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Graham rally organizer plans march on Election Day
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Graham rally organizer plans march on Election Day

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GRAHAM — The Greensboro organizer of a get-out-the-vote rally in Alamance County that ended with police releasing a pepper-spray fog and arresting participants is planning another march on Election Day.

The Rev. Greg Drumwright said at a news conference Sunday that he's planning a large demonstration on Election Day in Graham and condemned how police responded to Saturday's event. Drumwright, a Burlington native, leads the Citadel Church in Greensboro.

“We were beaten, but we're not going to be broken,” he said.

Drumwright said in a news conference Sunday posted on YouTube that demonstrators will march in Graham again on Tuesday at about 9 a.m. “We’ll be coming in even stronger,” he said.

At another news conference Sunday posted on YouTube, Graham police Lt. Daniel Sisk said that near the conclusion of Saturday's rally sheriff's deputies "had interaction with people in the rally that led to people coming out into the street. When we tried to prevent people from being in the street, one of our officers was assaulted.

"At that pointed we deemed it was an unsafe event and deemed it was unlawful and went ahead and dispersed the crowd," Sisk said. Officers used pepper-spray foggers that were directed toward the ground and created a vapor irritant, he said.

Rally participants were arrested because they were blocking the roadway without authorization, police said. Other charges included resist, delay and obstruct and assault on a law enforcement officer, Sisk said.

Police also said attendees paused in the roadway for about nine minutes, creating traffic back ups “in all directions around court square."

At one point, the marchers held a moment of silence in the street in honor of George Floyd, the Black man killed while in police custody in Minneapolis earlier this summer.

George Floyd's niece was slated to speak at the event, but the speeches were disrupted before she got a chance at the microphone.

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After the moment of silence concluded, law enforcement told people to clear the road. Police said Saturday they issued several warnings to the crowd at Alamance County’s courthouse to move from the roadway before releasing using the pepper-spray foggers and later arresting eight people. Police said they gave the crowd a five-minute warning to leave the roadway.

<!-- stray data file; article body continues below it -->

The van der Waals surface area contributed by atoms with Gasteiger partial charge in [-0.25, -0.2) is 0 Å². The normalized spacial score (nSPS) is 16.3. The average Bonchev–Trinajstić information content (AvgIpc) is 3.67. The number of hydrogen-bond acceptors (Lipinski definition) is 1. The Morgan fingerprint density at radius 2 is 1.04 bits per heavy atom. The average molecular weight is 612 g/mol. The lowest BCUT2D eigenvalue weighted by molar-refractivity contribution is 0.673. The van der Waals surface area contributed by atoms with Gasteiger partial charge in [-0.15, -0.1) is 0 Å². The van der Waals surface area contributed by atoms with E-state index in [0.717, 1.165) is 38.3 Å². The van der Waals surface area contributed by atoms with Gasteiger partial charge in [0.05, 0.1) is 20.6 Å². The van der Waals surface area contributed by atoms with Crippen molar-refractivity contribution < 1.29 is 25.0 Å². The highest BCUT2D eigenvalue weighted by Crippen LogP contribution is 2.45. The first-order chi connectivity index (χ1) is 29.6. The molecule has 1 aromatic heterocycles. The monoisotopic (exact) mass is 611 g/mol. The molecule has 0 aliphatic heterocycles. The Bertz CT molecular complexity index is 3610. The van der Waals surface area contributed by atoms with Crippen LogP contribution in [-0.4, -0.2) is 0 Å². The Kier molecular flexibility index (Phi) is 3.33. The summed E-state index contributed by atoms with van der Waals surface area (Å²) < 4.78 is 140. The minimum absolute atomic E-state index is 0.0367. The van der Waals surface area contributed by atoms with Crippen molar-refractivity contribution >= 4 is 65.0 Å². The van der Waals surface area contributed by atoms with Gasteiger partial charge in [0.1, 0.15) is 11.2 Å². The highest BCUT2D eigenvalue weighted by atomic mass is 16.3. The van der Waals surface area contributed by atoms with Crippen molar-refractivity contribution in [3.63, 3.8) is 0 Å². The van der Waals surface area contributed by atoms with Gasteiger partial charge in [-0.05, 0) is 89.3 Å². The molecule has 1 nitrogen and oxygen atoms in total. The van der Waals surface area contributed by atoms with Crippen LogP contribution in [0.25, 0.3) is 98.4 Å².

A press release from the department said the march organized by Drumwright didn't have permission to block traffic. Drumwright initially asked police and the Alamance County Sheriff's Office if authorities could block the roadway for the rally members, but that request was never completed because Drumwright “missed the deadline," Graham police said.

The “I Am Change” march to the polls was organized by Drumwright and began as a march from a local church to the courthouse.

Drumwright said the group was permitted to stand in the courthouse square and was escorted through the streets by the police. He also said that the group had “no intention” of having the rally in the street.

A nearby polling site was accessible "by four to five other places that ... constituents here in Alamance County could have driven into," Drumwright said in Sunday's speech.

"And, we understand that while our march was going on there were people that were held back from being able to leave our march and proceed down to the poll," Drumwright said.

Lindsay Ayling, a graduate student and anti-racism activist who participated in the rally, told The Associated Press police used tear gas indiscriminately and without reason on the crowd, including on children.

“The police were looking for excuses to use pepper spray and arrest members of the crowd," she said.

Saturday was the last day to vote early in North Carolina, a key battleground state President Donald Trump needs to win to boost his prospects of defeating Democratic nominee Joe Biden.

North Carolina Gov. Roy Cooper called the incident “unacceptable.”

“Peaceful demonstrators should be able to have their voices heard and voter intimidation in any form cannot be tolerated,” Cooper said on twitter.

A Confederate monument outside the Alamance County courthouse has been a local target for demonstrations since the death of George Floyd. Floyd, a Black man, died after a white officer pressed his knee to Floyd’s neck for several minutes.

The Associated Press contributed to this report.


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